• A new Lord of the Rings series will debut in September, revealed with this epic title announcement video. In it, molten metal is poured into a wooden cast that ultimately forms the name of the show. Incredibly, no CGI was used to make the trailer. Artisans formed casts out of reclaimed wood and compressed sand, allowing for multiple takes. Metallurgists then poured molten aluminum and bronze into the cast while mixing in crazy materials like sparkler dust, argon, and liquid nitrogen – creating surprising effects that couldn’t be designed digitally. The pours were filmed at 5000 frames per second so that cinematographers could capture details we can’t perceive in real time. The staggering amount of creativity and care the team put in really shows.

Maintenance, Repair & Operations.

  • A Formula One pit crew helped the neonatal unit at the University Hospital in Wales save critical time during resuscitation emergencies.  After watching the racing team work, the nurses and doctors implemented a number of changes, including physically mapping out floor space to ensure standardized spacing in delivery theaters, reducing clutter on supply carts, and introducing video analysis to improve performance.

       Though surprising, this specific collaboration is not novel. There is a “pit crew” model of emergency medical care which apparently leads to better outcomes.

       Related: I recently tried out Wrench, a VR car repair simulator that imparts a different set of lessons. Its creators are right-to-repair enthusiasts who hope that the game might make the process of working on cars less intimidating. The level of detail is impressive - currently, players can work with engine, suspension, and brake systems.

Distribution & Logistics.

  • Amtrak and freight rail companies CSX and Norfolk Southern are having a major beef about restoring passenger service between Mobile, Alabama and New Orleans, a route which stopped after Hurricane Katrina. Per section 402b of the 1970 Rail Passenger Service Act that created Amtrak, the freight companies own and maintain the tracks, but Amtrak may “require a railroad to make immediately available tracks and other facilities.” CSX and Norfolk Southern have so far blocked recent requests for two round trip passenger trains per day, citing the strains on the Gulf Coast rail system. Amtrak cried foul, going so far as to set up a twitch stream to show that the tracks are not particularly busy.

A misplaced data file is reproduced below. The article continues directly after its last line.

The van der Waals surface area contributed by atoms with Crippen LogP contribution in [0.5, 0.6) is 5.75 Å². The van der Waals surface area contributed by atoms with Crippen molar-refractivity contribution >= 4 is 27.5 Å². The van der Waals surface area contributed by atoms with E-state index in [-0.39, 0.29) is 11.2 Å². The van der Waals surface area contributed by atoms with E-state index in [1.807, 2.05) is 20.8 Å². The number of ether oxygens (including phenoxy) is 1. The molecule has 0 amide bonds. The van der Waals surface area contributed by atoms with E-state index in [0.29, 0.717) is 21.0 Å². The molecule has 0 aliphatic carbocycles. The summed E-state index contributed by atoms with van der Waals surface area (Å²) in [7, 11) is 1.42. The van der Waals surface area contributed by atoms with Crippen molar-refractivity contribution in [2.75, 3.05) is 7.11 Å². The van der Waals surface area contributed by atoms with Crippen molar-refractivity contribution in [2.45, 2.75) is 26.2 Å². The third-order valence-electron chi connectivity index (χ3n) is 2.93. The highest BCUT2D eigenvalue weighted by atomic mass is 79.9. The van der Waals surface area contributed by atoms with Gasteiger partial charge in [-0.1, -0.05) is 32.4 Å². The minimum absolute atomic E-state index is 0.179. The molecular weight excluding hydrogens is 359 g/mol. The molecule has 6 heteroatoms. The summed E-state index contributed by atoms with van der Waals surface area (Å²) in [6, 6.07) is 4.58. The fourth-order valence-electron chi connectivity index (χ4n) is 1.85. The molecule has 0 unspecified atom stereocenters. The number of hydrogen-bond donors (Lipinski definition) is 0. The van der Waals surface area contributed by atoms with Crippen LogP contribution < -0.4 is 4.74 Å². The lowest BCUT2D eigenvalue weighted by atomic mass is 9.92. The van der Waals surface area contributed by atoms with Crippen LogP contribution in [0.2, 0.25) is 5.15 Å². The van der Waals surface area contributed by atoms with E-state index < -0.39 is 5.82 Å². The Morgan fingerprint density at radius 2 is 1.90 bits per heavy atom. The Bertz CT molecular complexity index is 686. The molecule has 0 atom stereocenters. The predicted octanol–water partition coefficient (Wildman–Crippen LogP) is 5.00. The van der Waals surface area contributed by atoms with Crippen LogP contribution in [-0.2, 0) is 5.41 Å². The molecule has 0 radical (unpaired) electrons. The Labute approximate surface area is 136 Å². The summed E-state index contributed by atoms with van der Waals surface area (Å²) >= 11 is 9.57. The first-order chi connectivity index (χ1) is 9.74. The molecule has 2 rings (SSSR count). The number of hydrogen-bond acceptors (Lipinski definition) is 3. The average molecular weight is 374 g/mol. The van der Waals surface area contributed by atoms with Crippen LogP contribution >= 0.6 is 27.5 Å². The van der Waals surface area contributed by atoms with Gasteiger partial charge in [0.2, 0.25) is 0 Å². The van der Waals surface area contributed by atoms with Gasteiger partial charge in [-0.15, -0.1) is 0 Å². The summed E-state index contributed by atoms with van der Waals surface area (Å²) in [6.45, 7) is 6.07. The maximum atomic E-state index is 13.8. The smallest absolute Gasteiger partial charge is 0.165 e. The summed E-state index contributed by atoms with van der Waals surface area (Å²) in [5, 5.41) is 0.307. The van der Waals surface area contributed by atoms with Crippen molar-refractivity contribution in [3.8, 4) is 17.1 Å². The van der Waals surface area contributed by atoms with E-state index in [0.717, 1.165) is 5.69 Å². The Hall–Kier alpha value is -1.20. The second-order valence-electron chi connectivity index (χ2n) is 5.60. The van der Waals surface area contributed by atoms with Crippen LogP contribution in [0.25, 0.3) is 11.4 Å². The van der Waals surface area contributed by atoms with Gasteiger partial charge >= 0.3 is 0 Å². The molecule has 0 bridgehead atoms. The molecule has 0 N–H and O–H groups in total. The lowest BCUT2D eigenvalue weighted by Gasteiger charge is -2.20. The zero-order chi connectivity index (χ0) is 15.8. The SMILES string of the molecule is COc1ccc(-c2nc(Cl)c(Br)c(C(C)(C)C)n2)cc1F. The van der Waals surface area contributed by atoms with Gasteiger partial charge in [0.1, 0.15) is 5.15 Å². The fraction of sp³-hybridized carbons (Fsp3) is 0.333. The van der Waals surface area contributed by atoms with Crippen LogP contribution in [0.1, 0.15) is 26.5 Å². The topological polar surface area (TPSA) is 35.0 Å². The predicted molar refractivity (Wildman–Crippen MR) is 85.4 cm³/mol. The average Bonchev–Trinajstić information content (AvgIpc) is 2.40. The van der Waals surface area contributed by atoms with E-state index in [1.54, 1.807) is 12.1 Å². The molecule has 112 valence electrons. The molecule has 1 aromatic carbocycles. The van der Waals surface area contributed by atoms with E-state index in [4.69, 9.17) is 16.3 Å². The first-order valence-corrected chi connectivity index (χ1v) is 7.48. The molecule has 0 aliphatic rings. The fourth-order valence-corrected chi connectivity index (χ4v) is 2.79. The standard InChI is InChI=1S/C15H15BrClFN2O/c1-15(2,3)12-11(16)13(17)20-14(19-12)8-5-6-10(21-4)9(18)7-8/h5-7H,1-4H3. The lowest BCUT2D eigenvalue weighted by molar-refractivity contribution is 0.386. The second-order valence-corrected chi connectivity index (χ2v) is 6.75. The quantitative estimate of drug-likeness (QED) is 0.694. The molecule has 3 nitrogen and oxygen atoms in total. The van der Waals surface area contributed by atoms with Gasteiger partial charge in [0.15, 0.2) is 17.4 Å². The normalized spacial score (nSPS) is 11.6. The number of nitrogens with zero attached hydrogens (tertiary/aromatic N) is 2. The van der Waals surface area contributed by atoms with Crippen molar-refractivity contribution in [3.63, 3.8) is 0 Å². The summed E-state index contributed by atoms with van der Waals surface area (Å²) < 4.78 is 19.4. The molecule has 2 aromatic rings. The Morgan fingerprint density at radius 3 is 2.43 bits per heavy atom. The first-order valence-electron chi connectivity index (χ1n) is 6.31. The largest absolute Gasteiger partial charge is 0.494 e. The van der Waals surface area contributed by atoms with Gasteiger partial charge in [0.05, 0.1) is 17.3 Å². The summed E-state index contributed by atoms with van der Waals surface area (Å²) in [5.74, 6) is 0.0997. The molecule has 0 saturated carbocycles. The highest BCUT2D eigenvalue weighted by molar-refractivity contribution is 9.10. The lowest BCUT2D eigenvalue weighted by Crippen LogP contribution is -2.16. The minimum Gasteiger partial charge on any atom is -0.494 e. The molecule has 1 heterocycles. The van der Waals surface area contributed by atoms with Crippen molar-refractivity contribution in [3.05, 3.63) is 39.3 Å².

• I love the idea of an equipment supply shock, which occurs when a large number of expensive or hard to access tools are made available to a new group, enabling innovation. Some credit the explosion of hip hop in the late 70s to a supply shock of DJ and music equipment following the looting of a large music store during a 1977 blackout.

       Creating a supply shock is also a viable philanthropic strategy. Apple famously did this in the early 80s by donating 10,000 computers to California schools. Steve Jobs referred to the effort as “one of the most incredible things I’ve ever done.”

Inspection, Testing & Analysis.

  • A refreshingly honest post about the demise of Pebble, the first major smartwatch company. The founder reflects on how missed forecasts and a (related) failure to really understand what their customers valued about their devices contributed to an oversupply in inventory and major cash crunch.
  • On 2022-04-01, the complete digital record of the 1950 US Census was released to the public. Federal law does not allow detailed records like these to be released until 72 years after the survey takes place. While browsing the records for in rural Virginia, I learned that several members of my family worked as “chicken dressers,” a job that entails beheading the bird, draining its blood, plucking its feathers, and preparing it for retail. It is a time capsule to a very different America.


  • The somewhat harrowing tale of how Toy Story 2 was deleted from Pixar computers on the road to becoming a hit movie. The hero of the tale was a technical director who happened to have a backup on her machine while she worked from home after having a baby.
  • I enjoyed scrolling through The Usborne Book of the Future. Published in 1979, it is a delightfully illustrated look at what the future might look like in the “year 2000 and beyond.” A surprising number of the predictions are pretty accurate, like the living room of the future (pages 42 and 43). Unfortunately, we have yet to pull off a Lunar Olympics (page 53).

Over 25 years, Sehmus Erginoglu planted 11,000 trees to transform a waste site in Turkey into a forest.